Publication in: Fall 2023 Issue

Developing a Heat Vulnerability Index for Buncombe County, NC
Hope Donnellan
Author Email:
Office of Sustainability & McCullough Institute
Faculty Mentor(s):
Jackie Langille
Abstract / Summary:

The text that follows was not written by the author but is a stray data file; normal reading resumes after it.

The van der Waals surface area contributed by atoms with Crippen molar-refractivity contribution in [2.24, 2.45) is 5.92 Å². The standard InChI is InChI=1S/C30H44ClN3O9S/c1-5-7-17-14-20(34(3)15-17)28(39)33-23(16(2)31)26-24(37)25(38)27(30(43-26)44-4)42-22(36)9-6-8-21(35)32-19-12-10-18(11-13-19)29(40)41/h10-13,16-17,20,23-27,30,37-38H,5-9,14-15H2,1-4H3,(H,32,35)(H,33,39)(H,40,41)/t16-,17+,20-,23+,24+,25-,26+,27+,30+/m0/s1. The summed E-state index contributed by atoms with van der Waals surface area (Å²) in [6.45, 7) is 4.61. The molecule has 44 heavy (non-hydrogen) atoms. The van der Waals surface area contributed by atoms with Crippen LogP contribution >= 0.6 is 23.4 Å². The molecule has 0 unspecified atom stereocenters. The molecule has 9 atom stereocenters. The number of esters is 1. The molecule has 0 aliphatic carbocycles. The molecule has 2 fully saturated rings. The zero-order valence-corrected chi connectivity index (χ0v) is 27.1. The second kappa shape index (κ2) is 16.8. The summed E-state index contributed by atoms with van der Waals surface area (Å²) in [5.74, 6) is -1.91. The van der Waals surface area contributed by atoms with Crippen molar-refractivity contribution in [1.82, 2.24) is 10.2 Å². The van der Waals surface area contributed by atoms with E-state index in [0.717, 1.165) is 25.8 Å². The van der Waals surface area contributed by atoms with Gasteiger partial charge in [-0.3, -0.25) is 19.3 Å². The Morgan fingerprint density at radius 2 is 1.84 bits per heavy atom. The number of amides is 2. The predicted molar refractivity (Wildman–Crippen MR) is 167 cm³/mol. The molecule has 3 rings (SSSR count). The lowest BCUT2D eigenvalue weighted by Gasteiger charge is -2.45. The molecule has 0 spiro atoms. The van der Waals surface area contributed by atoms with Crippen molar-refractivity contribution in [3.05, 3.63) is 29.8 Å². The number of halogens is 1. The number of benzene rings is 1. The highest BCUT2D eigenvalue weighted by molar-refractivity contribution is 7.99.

Between 2008 and 2018, urban development in Asheville, NC, led to a 6.4% decline in the tree canopy that protects communities from extreme heat, which can lead to higher levels of air pollution and negative health effects. In 2019, the City of Asheville City partnered with the NASA DEVELOP program to publish a heat risk index of Asheville using geospatial and census data. This project builds on their efforts by creating a Heat Vulnerability Index (HVI) for Buncombe County to identify which communities are most vulnerable to heat exposure. The HVI was created utilizing ArcGIS Pro and it compares surface temperatures, vegetation, and social vulnerability criteria on a scale of 0–3, with 3 being the highest vulnerability. Land surface temperatures and a normalized difference vegetation index were developed with Landsat 8 satellite imagery. Additionally, recent census tract data on age, chronic illnesses, and income inequality was utilized to determine social vulnerability. The study found that the most heat vulnerable areas are the South Slope area and River Arts District, Barnardsville, as well as areas between Swannanoa and Black Mountain, which fall within the index range of 2.0–2.5. The study also found that developed areas with a higher percentage of people of color than the county average experience temperatures that are 1–2°F hotter. The HVI determined that installing green infrastructure through tree planting in South Slope and the areas between Swannanoa and Black Mountain are critical to mitigating heat vulnerability, while Barnardsville may be benefited more by social programs to increase medical care.
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